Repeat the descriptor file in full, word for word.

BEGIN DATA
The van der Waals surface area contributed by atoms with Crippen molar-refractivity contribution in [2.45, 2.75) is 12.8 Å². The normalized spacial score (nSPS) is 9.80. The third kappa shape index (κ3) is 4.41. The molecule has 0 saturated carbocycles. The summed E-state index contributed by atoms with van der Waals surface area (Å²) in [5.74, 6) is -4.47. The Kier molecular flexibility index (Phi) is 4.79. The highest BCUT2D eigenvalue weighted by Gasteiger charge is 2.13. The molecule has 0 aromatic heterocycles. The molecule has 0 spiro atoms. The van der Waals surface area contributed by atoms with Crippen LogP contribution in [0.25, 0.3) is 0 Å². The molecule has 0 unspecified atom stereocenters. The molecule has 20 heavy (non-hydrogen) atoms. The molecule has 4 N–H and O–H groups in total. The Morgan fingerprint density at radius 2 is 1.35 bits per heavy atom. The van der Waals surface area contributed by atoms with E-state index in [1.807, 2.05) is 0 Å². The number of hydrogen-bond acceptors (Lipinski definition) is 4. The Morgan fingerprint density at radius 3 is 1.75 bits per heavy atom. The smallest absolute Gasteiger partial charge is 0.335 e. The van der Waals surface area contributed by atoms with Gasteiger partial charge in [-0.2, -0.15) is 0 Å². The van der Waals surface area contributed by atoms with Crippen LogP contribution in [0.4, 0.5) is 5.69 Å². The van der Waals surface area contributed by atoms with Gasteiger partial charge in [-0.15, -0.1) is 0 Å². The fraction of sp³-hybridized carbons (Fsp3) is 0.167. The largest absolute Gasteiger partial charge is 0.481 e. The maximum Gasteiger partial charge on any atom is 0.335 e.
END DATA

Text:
The van der Waals surface area contributed by atoms with Crippen molar-refractivity contribution in [2.45, 2.75) is 12.8 Å². The normalized spacial score (nSPS) is 9.80. The third kappa shape index (κ3) is 4.41. The molecule has 0 saturated carbocycles. The summed E-state index contributed by atoms with van der Waals surface area (Å²) in [5.74, 6) is -4.47. The Kier molecular flexibility index (Phi) is 4.79. The highest BCUT2D eigenvalue weighted by Gasteiger charge is 2.13. The molecule has 0 aromatic heterocycles. The molecule has 0 spiro atoms. The van der Waals surface area contributed by atoms with Crippen LogP contribution in [0.25, 0.3) is 0 Å². The molecule has 0 unspecified atom stereocenters. The molecule has 20 heavy (non-hydrogen) atoms. The molecule has 4 N–H and O–H groups in total. The Morgan fingerprint density at radius 2 is 1.35 bits per heavy atom. The van der Waals surface area contributed by atoms with E-state index in [1.807, 2.05) is 0 Å². The number of hydrogen-bond acceptors (Lipinski definition) is 4. The Morgan fingerprint density at radius 3 is 1.75 bits per heavy atom. The smallest absolute Gasteiger partial charge is 0.335 e. The van der Waals surface area contributed by atoms with Gasteiger partial charge in [-0.2, -0.15) is 0 Å². The van der Waals surface area contributed by atoms with Crippen LogP contribution in [0.4, 0.5) is 5.69 Å². The van der Waals surface area contributed by atoms with Gasteiger partial charge in [-0.15, -0.1) is 0 Å². The fraction of sp³-hybridized carbons (Fsp3) is 0.167. The largest absolute Gasteiger partial charge is 0.481 e. The maximum Gasteiger partial charge on any atom is 0.335 e.